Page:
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THE LAZY MIST HANGS, &c.
AIR.—HERE'S A HEALTH TO MY TRUE LOVE.
I. The lazy mist hangs from the brow of the hill, Concealing the course of the dark winding rill ; How languid the scenes, late so sprightly, appear, As autumn to winter resigns the pale year. The forests are leafless, the meadows are brown, And all the gay foppery of summer is flown: Apart let me wander, apart let me muse, How quick time is flying, how keen fate pursues ; How long I have liv'd—but how much liv'd in vain; How little of life's scanty span may remain : What aspects old time, in his progress, has worn; What ties, cruel fate, in my bosom has torn.
How foolish, or worse, 'till our summit is gain'd ! And downward, how weaken'd, how darken'd,
how pain'd! This life's not worth having with all it can give, For something beyond it poor man sure must live.
OF A' THE AIRTS THE WIND CAN BLAW.
AIR.-MISS ADMIRAL GORDON'S STRATUSPEY.
OF a' the airts the wind can blaw,
I dearly like the west,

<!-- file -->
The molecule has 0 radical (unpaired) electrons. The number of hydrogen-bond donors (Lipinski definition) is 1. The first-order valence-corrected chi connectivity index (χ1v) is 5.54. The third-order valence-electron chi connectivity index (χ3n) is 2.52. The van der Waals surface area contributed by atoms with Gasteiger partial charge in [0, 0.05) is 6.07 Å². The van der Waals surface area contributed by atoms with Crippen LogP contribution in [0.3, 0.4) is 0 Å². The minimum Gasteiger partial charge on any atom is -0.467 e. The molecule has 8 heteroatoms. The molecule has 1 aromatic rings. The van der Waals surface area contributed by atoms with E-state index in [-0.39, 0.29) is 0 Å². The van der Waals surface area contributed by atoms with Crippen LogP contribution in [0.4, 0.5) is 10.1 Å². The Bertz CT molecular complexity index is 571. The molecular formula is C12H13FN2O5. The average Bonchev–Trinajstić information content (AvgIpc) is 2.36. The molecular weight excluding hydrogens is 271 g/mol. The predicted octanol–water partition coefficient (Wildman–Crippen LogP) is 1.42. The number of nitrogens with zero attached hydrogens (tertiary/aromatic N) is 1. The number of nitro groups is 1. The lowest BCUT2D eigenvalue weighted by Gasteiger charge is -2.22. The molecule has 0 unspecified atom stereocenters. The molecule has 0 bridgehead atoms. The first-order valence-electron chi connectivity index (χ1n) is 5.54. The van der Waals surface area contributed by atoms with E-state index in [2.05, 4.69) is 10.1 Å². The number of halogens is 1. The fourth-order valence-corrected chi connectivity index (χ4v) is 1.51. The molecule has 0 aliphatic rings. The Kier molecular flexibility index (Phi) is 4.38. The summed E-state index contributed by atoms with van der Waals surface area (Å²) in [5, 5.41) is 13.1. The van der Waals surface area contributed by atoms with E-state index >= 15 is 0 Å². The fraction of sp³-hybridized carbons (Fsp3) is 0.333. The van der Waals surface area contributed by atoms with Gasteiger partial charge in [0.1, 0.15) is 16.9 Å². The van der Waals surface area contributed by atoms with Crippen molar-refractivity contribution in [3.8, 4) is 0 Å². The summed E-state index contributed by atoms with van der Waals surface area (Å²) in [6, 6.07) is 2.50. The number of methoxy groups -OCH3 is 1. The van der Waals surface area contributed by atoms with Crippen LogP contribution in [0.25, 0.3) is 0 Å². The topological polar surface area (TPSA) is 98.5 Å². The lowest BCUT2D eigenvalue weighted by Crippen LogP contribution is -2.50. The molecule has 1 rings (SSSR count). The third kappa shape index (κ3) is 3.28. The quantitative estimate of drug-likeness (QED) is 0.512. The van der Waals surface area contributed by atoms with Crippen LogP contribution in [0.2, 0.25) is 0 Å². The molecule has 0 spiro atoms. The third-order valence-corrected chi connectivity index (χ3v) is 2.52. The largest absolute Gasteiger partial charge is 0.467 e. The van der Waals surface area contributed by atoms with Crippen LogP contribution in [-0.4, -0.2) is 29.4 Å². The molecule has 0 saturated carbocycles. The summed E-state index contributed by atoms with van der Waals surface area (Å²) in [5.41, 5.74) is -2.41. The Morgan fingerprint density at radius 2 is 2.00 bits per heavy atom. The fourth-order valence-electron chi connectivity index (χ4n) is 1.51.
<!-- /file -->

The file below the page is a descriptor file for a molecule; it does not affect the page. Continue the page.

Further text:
The lassie I lo'e best :
And mony a hill between;
Is ever wi' my Jean,
I see her sweet and fair ;
I hear her charm the air:
There's not a bonnie flower, that springs
By fountain, shaw, or green, There's not a bonnie bird that sings, But minds me o'
THE CATRINE WOODS, &c.
AIR.-THE BRAES OF BALLOCHMYLE.
I. The Catrine woods were yellow seen,
The flowers decay'd on Catrine lee *, Nae lav'rock sang on hillock green, ,
But nature sicken'd on the e'e.
sang, Hersel in beauty's bloom the while, And ay the wild-wood echoes rang,
Fareweel the braes o' Ballochmyle.
* Catrine, in Ayrshire, the seat of Dugal Stewart, Esq. Professor of Moral Philosophy in the University of Edinburgh. Ballochmyle, formerly the seat of Sir John Whiteford, now of Alexander, Esq.